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Character of Christ 1. Benold, where, in a mortal form,

Appears each grace divine: The virtres, all in Jesus met,

With mildest radiance shine.
2. The noblest love of human kind

Inspir'd his holy breast;
In deeds of mercy, words of peace,

His kindness was exprest.
3. To spread the rays of heav'nly light,

To give the mourner joy,
To preach glad tidings to the poor,

Was his divine employ.
4. Lowly in heart, by all his friends,

A friend and servant found;
He wash'd their feet, he wip'd their tears,

And heald each bleeding wound.
5. Midst keen reproach, and cruel scorn,

Patient and meek he stood :
His foes, ungrateful, sought his life;

He labour'd for their good.
6. In the last hour of deep distress,

Before his Father's throne,
With soul resign'd, he bow'd and said,

• Thy will, not mine, be done !!
7 Be Christ my pattern, and my guide!

His image may I bear!
O mny I tread his sacred steps:

And his bright glories share !






Gratitude to the Supremo Being 1. How cheerful along the gay mead,

The daisy and cowslip appear! The flocks, as they carelessly feed,

Rejoice in the spring of the year. & The myrtles that shade the gay bow'rs,

The herbage that springs from the sod, Trees, plants, cooling fruits, and sweet flow'rs

All rise to the praise of my God. 3. Shall man, the great master of all,

The only insensible prove ? Forbid it, fair Gratitude's call !

Forbid it, devotion and love!
4. The LORD, who such wonders could raise,

And still can destroy with a nod,
My lips shall incessantly praise ;

My heart shall rejoice in my God.



Acknowledgment of Divine favours 1. WHENE'ER I take my walks abroad,

How many poor I see !
What shall I render to my God,

For all his gifts to me!
2. Not more than others I deserve,

Yet God has giv'n me more,
For I have food, while others starten

Or beg from door to door.
8. How many children in the street,

Half naked, I behold!
While I am cloth'd from head to foot,

And cover'd from the colu!

4. While some poor creatures scarce can teil,

Where they may lay their head, I have a home wherein to dwell,

And rest upon my bed.
5. While others early learn to swear,

And curse, and lie, and steal,
Lord ! I am tàught thy name to fear,

And do thy holy will.
6. Are these thy tavours, day by day

To me above the rest?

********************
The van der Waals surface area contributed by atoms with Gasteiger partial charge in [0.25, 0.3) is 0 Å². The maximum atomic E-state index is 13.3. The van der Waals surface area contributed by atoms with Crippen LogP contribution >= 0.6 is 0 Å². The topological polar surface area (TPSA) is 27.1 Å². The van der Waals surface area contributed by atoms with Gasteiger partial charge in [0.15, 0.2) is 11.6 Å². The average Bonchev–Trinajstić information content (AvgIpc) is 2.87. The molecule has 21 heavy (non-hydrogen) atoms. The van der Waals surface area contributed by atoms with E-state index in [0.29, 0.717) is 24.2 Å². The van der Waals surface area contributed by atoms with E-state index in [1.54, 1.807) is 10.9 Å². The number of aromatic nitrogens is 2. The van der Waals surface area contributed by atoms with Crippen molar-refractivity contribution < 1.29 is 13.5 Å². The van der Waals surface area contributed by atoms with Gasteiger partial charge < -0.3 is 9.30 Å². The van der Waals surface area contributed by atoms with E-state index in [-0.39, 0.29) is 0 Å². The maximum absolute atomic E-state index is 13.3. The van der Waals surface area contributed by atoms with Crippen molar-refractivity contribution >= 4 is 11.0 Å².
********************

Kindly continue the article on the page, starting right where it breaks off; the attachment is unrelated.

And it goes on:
Then let me love thee more than they,

And try to serve thee best.



The excellence of the Bible.
1. GREAT God! with wonder and with praise

On all thy works I look;
But still thy wisdont, pow'r, and grace,

Shine brightest in thy book.
2. The stars, which in their courses roll,

Have much instruction giyin; But thy good word informs my soul

How I may get to heav'n. 3. The fields provide me food, and show

The goodness of the Lord; But fruits of life and glory grow

In thy most holy word. 4 Here are my choicest treasures hid,

Here my best comfort lies; Here my desires are satisfied,

And hence my hopes arise. 6 Lord ! make me understand thy law ;

Show what my faults have been; And from thy gespel let me draw.

Pardon for all my sin. 6. For here I learn how Jesus died,

To save my soul from hell : Not all the books on earth beside

Such heav'nly wonders tell.

7. Then let me love


Bible more,
And take a fresh delight,
By day to read these wonders o'er,
And medicate by night.



On Industry. 1. How does the little busy bee

Improve each shining hour; And gather honey all the day,

From every op’ning flow'r! 2. How skilfully she builds her cell!

How neat she spreads the wax ! And labours hard to store it well,

With the sweet food she makes. 8. In works of labour, or of skill,

I would be busy too:
For Satan finds some mischief still

For idle hands to do.
4. In books, or work, or healthful play,

years That I may give for ev'ry day

Some good account at last.

my first

be past;



On early rising
1. How foolish they who lengthen night,

And slumber in the morning light !
How sweet at early morning's rise,
To view the glories of the skies,
And mark with curious eye the sun
Prepare his radiant course to run !
Its fairest form then nature wears,
And clad in brightest green appears.
The sprightly lark, with artless lay,

Proclaims the entrance of the day.
2. How sweet to breathe the gale's perfume,
And feast the eye with nature's blooto'


Along the dewy lawn to rove,
And hear the music of the grove !
Nor you, ye delicate and fair,
Neglect to taste the morning air;
This will your nerves with vigour brace,
Improve and heighten ev'ry grace;
Add to your breath a rich perfume ;
Add to your cheeks a fairer bloom :
With lustre teach your eyes to glow;
And health and cheerfulness bestow.

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The drowning fly.
In yonder glass, behold a drowning fly!
Its little feet, how vainly does it ply!
Poor helpless insect! and will no one save?
Will no one snatch thee from the threatning grave ?
My finger's top shall prove a friendly shore.
There, trembler, all thy dangers now are o'er.
Wipe thy wet wings, and banish all thy fear:
Go, join thy num'rous kindred in the air.
Away it flies; resumes its harmless play ;

And lightly gambols in the golden ray.
2. Smile not, spectators, at this humble deed :

For you, perhaps, a nobler task's decreed ::
A young and sinking family to save;
To raise the thoughtless from destruction's wave!
To you, for help, the wretched lift their eyes :
Oh I hear, for pity's sake, their plaintive cries;
Ere long, unless some guardian interpose,
O'er their devoted heads, the floods may close.


To a Redbreast.
LITTLE bird, with bosom red,
Welcome to my humble shed !
Daily near my table steal,
While I pick my scanty meal.
Doubt not, little though there be,
But I'll cast a crimh to thee:

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